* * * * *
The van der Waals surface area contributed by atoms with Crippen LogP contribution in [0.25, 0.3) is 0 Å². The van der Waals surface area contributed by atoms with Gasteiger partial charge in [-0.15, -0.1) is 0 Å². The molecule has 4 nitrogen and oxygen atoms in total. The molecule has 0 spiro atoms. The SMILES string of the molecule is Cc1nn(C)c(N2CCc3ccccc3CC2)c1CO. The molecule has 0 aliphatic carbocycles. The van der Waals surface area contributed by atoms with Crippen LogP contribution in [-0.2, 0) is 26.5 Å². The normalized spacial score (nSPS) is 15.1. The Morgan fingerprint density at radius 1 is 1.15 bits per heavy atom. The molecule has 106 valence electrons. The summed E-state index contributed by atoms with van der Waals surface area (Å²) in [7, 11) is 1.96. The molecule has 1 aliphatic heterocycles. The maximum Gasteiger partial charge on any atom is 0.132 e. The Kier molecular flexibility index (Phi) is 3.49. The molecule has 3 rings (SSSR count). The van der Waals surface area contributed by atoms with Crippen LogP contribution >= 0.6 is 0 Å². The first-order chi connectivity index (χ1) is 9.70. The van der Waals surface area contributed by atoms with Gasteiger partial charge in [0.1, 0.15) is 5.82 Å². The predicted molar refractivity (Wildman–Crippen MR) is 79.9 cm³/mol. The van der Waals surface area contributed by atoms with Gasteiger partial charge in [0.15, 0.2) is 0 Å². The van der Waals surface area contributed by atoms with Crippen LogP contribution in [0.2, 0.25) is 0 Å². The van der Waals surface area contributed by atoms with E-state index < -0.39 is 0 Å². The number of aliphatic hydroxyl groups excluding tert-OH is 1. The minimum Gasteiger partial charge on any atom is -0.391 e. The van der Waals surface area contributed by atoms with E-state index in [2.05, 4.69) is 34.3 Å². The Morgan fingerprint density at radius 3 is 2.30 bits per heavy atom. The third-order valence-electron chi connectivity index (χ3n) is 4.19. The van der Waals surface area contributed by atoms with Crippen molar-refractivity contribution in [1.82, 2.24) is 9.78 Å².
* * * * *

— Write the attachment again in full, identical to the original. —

The van der Waals surface area contributed by atoms with Crippen LogP contribution in [0.25, 0.3) is 0 Å². The van der Waals surface area contributed by atoms with Gasteiger partial charge in [-0.15, -0.1) is 0 Å². The molecule has 4 nitrogen and oxygen atoms in total. The molecule has 0 spiro atoms. The SMILES string of the molecule is Cc1nn(C)c(N2CCc3ccccc3CC2)c1CO. The molecule has 0 aliphatic carbocycles. The van der Waals surface area contributed by atoms with Crippen LogP contribution in [-0.2, 0) is 26.5 Å². The normalized spacial score (nSPS) is 15.1. The Morgan fingerprint density at radius 1 is 1.15 bits per heavy atom. The molecule has 106 valence electrons. The summed E-state index contributed by atoms with van der Waals surface area (Å²) in [7, 11) is 1.96. The molecule has 1 aliphatic heterocycles. The maximum Gasteiger partial charge on any atom is 0.132 e. The Kier molecular flexibility index (Phi) is 3.49. The molecule has 3 rings (SSSR count). The van der Waals surface area contributed by atoms with Crippen LogP contribution >= 0.6 is 0 Å². The first-order chi connectivity index (χ1) is 9.70. The van der Waals surface area contributed by atoms with Gasteiger partial charge in [0.1, 0.15) is 5.82 Å². The predicted molar refractivity (Wildman–Crippen MR) is 79.9 cm³/mol. The van der Waals surface area contributed by atoms with Gasteiger partial charge in [0.15, 0.2) is 0 Å². The van der Waals surface area contributed by atoms with Crippen LogP contribution in [0.2, 0.25) is 0 Å². The van der Waals surface area contributed by atoms with E-state index < -0.39 is 0 Å². The number of aliphatic hydroxyl groups excluding tert-OH is 1. The minimum Gasteiger partial charge on any atom is -0.391 e. The van der Waals surface area contributed by atoms with E-state index in [2.05, 4.69) is 34.3 Å². The Morgan fingerprint density at radius 3 is 2.30 bits per heavy atom. The third-order valence-electron chi connectivity index (χ3n) is 4.19. The van der Waals surface area contributed by atoms with Crippen molar-refractivity contribution in [1.82, 2.24) is 9.78 Å².